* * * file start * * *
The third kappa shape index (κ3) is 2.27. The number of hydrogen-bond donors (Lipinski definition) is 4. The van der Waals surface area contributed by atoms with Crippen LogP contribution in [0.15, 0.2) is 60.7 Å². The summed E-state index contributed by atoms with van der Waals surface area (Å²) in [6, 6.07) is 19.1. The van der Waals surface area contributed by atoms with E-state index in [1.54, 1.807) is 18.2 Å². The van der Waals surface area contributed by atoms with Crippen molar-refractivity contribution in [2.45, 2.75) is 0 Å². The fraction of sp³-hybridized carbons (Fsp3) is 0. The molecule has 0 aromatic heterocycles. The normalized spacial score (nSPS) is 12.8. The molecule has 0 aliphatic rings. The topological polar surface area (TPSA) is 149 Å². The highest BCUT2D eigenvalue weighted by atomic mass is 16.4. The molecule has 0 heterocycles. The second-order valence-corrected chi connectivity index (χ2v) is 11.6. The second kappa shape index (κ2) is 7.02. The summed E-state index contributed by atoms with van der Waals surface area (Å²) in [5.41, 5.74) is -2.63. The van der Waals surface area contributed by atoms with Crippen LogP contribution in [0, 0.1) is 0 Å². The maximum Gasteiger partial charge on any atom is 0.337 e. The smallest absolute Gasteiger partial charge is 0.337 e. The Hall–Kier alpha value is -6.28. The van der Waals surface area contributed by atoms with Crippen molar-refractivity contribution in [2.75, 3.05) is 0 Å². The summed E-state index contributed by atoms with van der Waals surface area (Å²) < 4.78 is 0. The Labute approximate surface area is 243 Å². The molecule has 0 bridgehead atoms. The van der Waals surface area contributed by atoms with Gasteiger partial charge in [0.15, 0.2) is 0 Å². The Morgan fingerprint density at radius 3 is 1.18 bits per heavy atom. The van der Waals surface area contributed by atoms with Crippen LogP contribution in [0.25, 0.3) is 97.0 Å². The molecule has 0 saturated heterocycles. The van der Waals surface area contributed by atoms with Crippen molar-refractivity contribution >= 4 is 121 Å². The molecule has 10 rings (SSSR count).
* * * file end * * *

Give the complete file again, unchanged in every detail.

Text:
The third kappa shape index (κ3) is 2.27. The number of hydrogen-bond donors (Lipinski definition) is 4. The van der Waals surface area contributed by atoms with Crippen LogP contribution in [0.15, 0.2) is 60.7 Å². The summed E-state index contributed by atoms with van der Waals surface area (Å²) in [6, 6.07) is 19.1. The van der Waals surface area contributed by atoms with E-state index in [1.54, 1.807) is 18.2 Å². The van der Waals surface area contributed by atoms with Crippen molar-refractivity contribution in [2.45, 2.75) is 0 Å². The fraction of sp³-hybridized carbons (Fsp3) is 0. The molecule has 0 aromatic heterocycles. The normalized spacial score (nSPS) is 12.8. The molecule has 0 aliphatic rings. The topological polar surface area (TPSA) is 149 Å². The highest BCUT2D eigenvalue weighted by atomic mass is 16.4. The molecule has 0 heterocycles. The second-order valence-corrected chi connectivity index (χ2v) is 11.6. The second kappa shape index (κ2) is 7.02. The summed E-state index contributed by atoms with van der Waals surface area (Å²) in [5.41, 5.74) is -2.63. The van der Waals surface area contributed by atoms with Crippen LogP contribution in [0, 0.1) is 0 Å². The maximum Gasteiger partial charge on any atom is 0.337 e. The smallest absolute Gasteiger partial charge is 0.337 e. The Hall–Kier alpha value is -6.28. The van der Waals surface area contributed by atoms with Crippen molar-refractivity contribution in [2.75, 3.05) is 0 Å². The summed E-state index contributed by atoms with van der Waals surface area (Å²) < 4.78 is 0. The Labute approximate surface area is 243 Å². The molecule has 0 bridgehead atoms. The van der Waals surface area contributed by atoms with Gasteiger partial charge in [0.15, 0.2) is 0 Å². The Morgan fingerprint density at radius 3 is 1.18 bits per heavy atom. The van der Waals surface area contributed by atoms with Crippen LogP contribution in [0.25, 0.3) is 97.0 Å². The molecule has 0 saturated heterocycles. The van der Waals surface area contributed by atoms with Crippen molar-refractivity contribution >= 4 is 121 Å². The molecule has 10 rings (SSSR count).